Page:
I can barely remember the opening credits of the Daniel Boone TV show. Boone, played by Fess Parker, is standing in the trees, sees a bear, and readies his long gun. It's a dim memory because what I remember of the series is almost entirely from the color versions. And that first opening was in black-and-white. Why don't I remember the show from its earliest years? Dunno.
If you remember the show you probably also remember the color version, with Ol' Dan stepping through a stream, throwing a tomahawk, and so on. Do you remember the main sidekick from the first season? Ed Ames? No, he wasn't the sidekick in the first season, though he was one of the regular cast members. No the original sidekick in the series was played by Albert Salmi. His character was Yadkin, a trapper.
If you watched the show I bet you remember Israel Boone, the white-haired son, played by Darby Hinton. But Jemimah Boone, played by Angela Cartwright, only lasted through two seasons. I didn't remember that at all. Remembered her, didn't remember her just disappearing from the show.
What's the point?
Memory is a funny thing. Some things make an impact, others don't. I was raised in the Era of Television. Television shows were the entertainment medium that influenced me, even though Movies did, too. But my memories of TV shows are terribly imperfect. Spotty, incomplete, distorted.
For instance I remember "Sea Hunt," starring Lloyd Bridges as Mike Nelson. Playing a scuba diver, I remember his exciting adventures, the underwater filming. Great stuff. But did I see the original series or only the syndicated episodes later on?
Here's how Wikipedia describes the show:"The program followed the adventures of scuba diver Mike Nelson, an ex-Navy frogman turned freelance diver, played by Lloyd Bridges. He out maneuvered villains, salvaged everything from a bicycle to a nuclear missile, and rescued a downed Air Force pilot (in his sunken jet, in the pilot episode), children trapped in a flooded cave, and even a dog. One unusual aspect of the series was that at the end of each episode, Bridges made a plea to protect the oceans."
It's been years since I watched an episode, so my memory of Sea Hunt was lot more exciting than the reality. But I finally saw one, broadcast on RTV, and was surprised at how gentle the adventure was. I still love the ominous theme music, and enjoyed the swimming sequences. But somehow the 'adventure' was kind of bland. I'd have been about six-years-old when the series ended in 1961. So maybe I never saw the first run. But then, as a small child, what is bland now might've been exciting then.
Fact is the show was fun to watch - this time, too - and gave me a nice feeling of nostalgia. But it didn’t match my memory.
Unless something really impacts you as a child I don’t think your childhood memories are terribly reliable, if then. Yes, I know some folks who claim to remember things from their baby-hood. Maybe so, but I don’t. Most of the memories I do have from childhood are fragmented. Probably because I simply wasn’t paying attention.
I day-dreamed. And once my folks tricked me into enjoying reading books, well, I was off on dozens of other Universes. So my memories, of things going on during my early life, are faulty at best.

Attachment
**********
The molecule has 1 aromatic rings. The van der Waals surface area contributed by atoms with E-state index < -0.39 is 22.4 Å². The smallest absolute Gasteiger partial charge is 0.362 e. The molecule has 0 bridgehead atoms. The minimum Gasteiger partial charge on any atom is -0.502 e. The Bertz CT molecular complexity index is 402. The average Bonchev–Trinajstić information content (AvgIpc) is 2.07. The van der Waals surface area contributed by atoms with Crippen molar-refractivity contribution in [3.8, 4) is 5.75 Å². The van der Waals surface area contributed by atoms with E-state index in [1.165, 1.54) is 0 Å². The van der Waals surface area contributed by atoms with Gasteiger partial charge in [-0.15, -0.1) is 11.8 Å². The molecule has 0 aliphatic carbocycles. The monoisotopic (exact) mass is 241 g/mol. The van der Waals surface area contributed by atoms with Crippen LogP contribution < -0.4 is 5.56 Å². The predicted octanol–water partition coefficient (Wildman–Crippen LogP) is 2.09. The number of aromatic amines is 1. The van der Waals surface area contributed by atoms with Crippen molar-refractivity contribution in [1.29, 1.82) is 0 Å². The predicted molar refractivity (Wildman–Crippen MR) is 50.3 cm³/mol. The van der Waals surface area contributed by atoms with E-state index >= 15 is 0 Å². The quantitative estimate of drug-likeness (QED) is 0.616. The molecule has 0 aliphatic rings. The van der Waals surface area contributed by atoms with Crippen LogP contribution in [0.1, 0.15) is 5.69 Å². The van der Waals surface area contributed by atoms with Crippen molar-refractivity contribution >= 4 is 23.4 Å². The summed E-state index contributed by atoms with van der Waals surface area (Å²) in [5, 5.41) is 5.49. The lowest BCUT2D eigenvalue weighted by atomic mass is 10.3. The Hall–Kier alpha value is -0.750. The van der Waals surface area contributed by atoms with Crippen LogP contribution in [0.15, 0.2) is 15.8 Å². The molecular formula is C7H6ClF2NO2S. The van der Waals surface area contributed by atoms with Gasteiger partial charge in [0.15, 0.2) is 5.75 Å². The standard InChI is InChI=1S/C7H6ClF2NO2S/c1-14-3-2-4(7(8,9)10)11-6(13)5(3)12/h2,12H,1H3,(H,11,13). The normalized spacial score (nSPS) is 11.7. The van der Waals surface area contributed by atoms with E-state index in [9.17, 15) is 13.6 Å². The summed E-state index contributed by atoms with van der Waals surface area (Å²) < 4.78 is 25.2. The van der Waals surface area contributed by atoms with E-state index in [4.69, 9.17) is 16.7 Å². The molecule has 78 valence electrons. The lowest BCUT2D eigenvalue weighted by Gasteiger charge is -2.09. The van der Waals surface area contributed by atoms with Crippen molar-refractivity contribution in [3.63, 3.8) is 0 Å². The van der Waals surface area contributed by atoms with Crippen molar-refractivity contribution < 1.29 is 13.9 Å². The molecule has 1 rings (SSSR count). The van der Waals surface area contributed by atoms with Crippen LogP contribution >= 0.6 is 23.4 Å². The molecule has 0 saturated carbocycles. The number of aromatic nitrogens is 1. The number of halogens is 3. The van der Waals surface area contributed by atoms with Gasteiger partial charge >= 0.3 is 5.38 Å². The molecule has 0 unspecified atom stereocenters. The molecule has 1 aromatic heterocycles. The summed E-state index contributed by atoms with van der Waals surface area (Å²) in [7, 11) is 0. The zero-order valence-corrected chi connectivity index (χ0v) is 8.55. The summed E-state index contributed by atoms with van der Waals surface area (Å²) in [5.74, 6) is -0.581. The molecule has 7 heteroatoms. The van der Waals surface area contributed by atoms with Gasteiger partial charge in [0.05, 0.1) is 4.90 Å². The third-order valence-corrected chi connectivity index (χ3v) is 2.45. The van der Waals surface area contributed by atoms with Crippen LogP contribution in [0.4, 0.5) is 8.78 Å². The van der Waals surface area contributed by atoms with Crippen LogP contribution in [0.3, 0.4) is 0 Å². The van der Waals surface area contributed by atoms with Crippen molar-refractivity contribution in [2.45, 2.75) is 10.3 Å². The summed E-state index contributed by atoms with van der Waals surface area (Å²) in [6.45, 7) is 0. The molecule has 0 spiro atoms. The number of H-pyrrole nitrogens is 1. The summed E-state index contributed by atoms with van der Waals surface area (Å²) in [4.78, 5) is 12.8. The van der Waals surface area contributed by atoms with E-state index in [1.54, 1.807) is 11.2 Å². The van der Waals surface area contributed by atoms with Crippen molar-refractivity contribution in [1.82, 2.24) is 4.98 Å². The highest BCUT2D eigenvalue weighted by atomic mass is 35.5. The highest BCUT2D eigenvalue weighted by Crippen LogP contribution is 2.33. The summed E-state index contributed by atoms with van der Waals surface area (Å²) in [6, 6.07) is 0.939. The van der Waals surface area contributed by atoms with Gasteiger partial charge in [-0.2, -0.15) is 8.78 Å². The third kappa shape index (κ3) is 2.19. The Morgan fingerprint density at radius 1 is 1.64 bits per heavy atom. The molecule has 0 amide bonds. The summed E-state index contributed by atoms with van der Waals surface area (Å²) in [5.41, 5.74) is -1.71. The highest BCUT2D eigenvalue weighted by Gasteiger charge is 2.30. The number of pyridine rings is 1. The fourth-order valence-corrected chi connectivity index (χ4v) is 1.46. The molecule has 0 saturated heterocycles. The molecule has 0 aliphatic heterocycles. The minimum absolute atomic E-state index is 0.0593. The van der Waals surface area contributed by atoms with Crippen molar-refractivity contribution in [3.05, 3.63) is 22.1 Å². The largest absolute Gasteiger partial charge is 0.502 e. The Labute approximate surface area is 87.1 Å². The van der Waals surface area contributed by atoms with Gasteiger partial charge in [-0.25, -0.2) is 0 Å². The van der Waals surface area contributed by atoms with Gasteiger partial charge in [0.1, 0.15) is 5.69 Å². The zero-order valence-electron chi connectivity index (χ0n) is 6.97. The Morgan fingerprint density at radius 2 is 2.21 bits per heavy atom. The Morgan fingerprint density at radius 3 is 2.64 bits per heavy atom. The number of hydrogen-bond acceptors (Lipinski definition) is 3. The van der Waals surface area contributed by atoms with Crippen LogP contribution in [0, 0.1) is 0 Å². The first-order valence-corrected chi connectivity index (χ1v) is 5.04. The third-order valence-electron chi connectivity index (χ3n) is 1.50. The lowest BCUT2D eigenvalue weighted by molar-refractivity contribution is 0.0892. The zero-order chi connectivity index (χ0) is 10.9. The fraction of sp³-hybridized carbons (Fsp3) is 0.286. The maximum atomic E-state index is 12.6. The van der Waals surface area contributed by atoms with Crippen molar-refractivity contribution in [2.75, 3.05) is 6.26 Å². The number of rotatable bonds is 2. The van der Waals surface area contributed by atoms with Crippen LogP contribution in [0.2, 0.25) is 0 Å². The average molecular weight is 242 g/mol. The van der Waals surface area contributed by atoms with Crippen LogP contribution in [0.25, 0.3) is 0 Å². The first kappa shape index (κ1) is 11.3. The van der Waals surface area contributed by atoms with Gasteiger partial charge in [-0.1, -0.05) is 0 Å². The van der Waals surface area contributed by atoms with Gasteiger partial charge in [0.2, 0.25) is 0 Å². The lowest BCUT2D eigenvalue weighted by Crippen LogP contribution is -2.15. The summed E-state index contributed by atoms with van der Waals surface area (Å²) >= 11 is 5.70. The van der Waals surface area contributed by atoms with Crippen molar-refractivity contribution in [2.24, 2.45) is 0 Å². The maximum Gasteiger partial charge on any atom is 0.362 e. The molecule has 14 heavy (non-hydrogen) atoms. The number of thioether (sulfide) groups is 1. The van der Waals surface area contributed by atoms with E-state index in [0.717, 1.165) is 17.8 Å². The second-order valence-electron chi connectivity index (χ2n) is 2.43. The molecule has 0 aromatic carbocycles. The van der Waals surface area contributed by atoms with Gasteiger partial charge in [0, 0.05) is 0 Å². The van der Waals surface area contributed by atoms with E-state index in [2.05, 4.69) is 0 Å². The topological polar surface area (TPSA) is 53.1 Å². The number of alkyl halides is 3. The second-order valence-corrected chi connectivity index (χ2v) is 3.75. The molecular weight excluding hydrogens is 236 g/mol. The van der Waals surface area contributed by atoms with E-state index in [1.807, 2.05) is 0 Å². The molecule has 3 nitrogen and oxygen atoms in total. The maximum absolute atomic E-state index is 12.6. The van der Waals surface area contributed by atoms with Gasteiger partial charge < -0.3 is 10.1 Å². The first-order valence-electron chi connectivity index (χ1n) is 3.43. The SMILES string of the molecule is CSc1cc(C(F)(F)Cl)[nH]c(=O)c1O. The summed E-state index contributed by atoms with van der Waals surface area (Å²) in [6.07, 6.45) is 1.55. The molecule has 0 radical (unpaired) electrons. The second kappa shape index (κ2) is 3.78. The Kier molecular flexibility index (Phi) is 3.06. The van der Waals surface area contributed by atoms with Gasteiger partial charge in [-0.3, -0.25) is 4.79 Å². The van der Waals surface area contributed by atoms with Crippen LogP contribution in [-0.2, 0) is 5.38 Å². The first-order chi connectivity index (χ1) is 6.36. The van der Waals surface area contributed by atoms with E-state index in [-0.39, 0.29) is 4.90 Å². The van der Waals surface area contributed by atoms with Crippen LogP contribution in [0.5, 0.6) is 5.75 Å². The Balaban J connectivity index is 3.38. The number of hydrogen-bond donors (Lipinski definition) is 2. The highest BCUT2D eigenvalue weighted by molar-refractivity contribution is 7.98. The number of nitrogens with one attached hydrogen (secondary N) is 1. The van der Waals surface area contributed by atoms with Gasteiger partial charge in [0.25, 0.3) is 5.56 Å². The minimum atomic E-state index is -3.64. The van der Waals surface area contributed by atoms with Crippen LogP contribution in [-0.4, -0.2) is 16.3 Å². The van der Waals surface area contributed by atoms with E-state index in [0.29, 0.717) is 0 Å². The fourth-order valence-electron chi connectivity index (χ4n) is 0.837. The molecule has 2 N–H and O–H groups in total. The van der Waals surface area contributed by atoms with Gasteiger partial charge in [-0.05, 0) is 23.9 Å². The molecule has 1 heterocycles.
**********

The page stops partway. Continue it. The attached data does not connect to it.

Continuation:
For instance, I do remember the assassination of President Kennedy. I remember being sent home from school early. But little else remains in my head. Getting out of school early was far more important to me. What I remember clearly from that short period was the shooting of Lee Harvey Oswald. I saw that. On television. As it happened. I do remember that very clearly. But my memories of that moment are probably also colored by the years, just as other memories.
Do you remember how important things were to you, in grade school? The friends you made, the things you did and looked forward to doing? Not even a glimmer of importance to you now, are they? Why was it so hard to go to bed, when you were a small child - ignoring the times when you were utterly exhausted and simply fell asleep. Was it because there was so much going on, so much to experience, that you were afraid you’d miss it? When your folks had a party, wasn’t it sheer hell to be sent to bed before the party was over?
Why? You’d miss something. You didn’t know what it was, but you would miss something.
And your memories are colored, too, by that ‘missing something’ feeling, putting far more importance on events and experiences than they would hold later in your life. That’s also why the self-important pontifications of school students are not to be taken very seriously. There’s a distance between what they perceive and what is real. Their own life experiences are still so limited in scope that what they ‘feel’ is so important, so utterly imbued with urgency, makes it difficult to reason with them. Not all of them, but quite a few.
When we grow up, become real adults, our view of the world is tempered by experience, by learning. And we are embarrassed by the things we believed when we were just children. Most of us grow out of that stage of constant umbrage and self-righteousness. Some of us never do. Those colored memories become the ultimate truth rather than a faded, hazy view.
So, I will enjoy the old television programs, realizing that many of them were exciting for a child, but are only, now, amusing to the adult.
Just some thoughts I had. :)